WNUR Radio Interview with Sally Alatalo, 2005
Q: What is the major theme or idea of this exhibit?
A: I'm interested in what's been lost to historical account. The record of our lives is in a large part random, depending on the priorities of the moment in which it was recorded, the interpretation of those who record it, or to the resources that were available to them. I'm interested in digging around for and imagining what's been excluded, in presenting an alternative--one that's not necessarily better or truer, but that looks at something we might not have considered before, even if it's a foible. There's an innate poetry in what's been lost.
Q: What is your methodology?
A: Typically, when I am asked to do an exhibit, I try to address the situation or the site; it's a way, for me, of connecting to something that's outside of my routine. I was interested in exploring the marvelous Columbian Exposition which took place in nearby Jackson Park and on the Midway because of the richness of the documentation, and also because of the representation, despite it's spectacular vision, of so much of the domestic and ordinary, from kitchen tools to the importation of an entire Laplander family, complete with home and sled.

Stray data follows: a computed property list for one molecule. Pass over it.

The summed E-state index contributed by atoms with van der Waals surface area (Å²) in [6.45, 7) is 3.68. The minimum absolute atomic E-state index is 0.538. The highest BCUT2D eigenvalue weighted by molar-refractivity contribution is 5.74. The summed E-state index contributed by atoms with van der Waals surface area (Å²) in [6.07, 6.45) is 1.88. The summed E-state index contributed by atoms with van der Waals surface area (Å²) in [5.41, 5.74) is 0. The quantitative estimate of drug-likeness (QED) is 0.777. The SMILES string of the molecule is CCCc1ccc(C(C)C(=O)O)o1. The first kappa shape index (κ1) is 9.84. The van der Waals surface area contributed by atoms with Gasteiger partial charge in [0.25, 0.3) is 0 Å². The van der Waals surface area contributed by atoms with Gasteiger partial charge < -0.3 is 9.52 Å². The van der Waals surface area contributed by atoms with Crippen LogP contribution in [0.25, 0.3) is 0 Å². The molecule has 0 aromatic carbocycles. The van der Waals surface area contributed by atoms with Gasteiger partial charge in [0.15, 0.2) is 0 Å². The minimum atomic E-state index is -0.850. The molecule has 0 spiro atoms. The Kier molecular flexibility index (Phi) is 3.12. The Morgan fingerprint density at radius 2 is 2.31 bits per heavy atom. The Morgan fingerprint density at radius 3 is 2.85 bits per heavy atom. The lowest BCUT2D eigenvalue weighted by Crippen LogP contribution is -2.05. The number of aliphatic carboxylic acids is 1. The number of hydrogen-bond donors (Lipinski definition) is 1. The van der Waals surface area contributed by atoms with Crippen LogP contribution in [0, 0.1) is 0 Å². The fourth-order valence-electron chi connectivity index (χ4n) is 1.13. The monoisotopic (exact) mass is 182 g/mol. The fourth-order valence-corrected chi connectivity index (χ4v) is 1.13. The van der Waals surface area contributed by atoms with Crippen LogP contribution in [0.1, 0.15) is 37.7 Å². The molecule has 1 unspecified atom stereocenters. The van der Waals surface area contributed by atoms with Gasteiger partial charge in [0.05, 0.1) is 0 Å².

Q: Tell us a little bit about the anachronisms you work into your pieces. How do they alter the stories you are telling, and how do they alter the history you portray?
A: I think that my attraction to historically misplaced objects has to do with my relationship to the historical document as fallible. It seems truer, somehow, to represent history from my present position than to try to reconstruct artifacts I have never seen or used. So I think that the work positions the viewer to consider not only the verity of MY representation, but also of ANY representation of history. I also hope to allow the viewer to enter a space in which to imagine his or her own alternative.
Q: What is the fascination for you of objects? How are the objects you find related to the objects you create?
A: I'm interested in the integration of art into everyday experience, so mostly I utilize or make the kinds of things that you might encounter in an ordinary environment. Of course, these are vast--books, clothes, food, photographs. I count on one's familiarity with the everyday object to initiate an encounter, and once I've established that encounter, I might suggest an alternative consideration of or use for the object, or sometimes even a subversion of it.
My technical training as an artist has spanned media such as print, photography, and sculpture, but I also count the domestic skills that I accrued as a child, including cooking and all manner of handicrafts, to be primary to my interest in making things and to the kinds of things that I make. I like to make things, and I'm really interested in how researching and knowing via the experience of material fabrication parallels a more conventional, academically sanctioned process.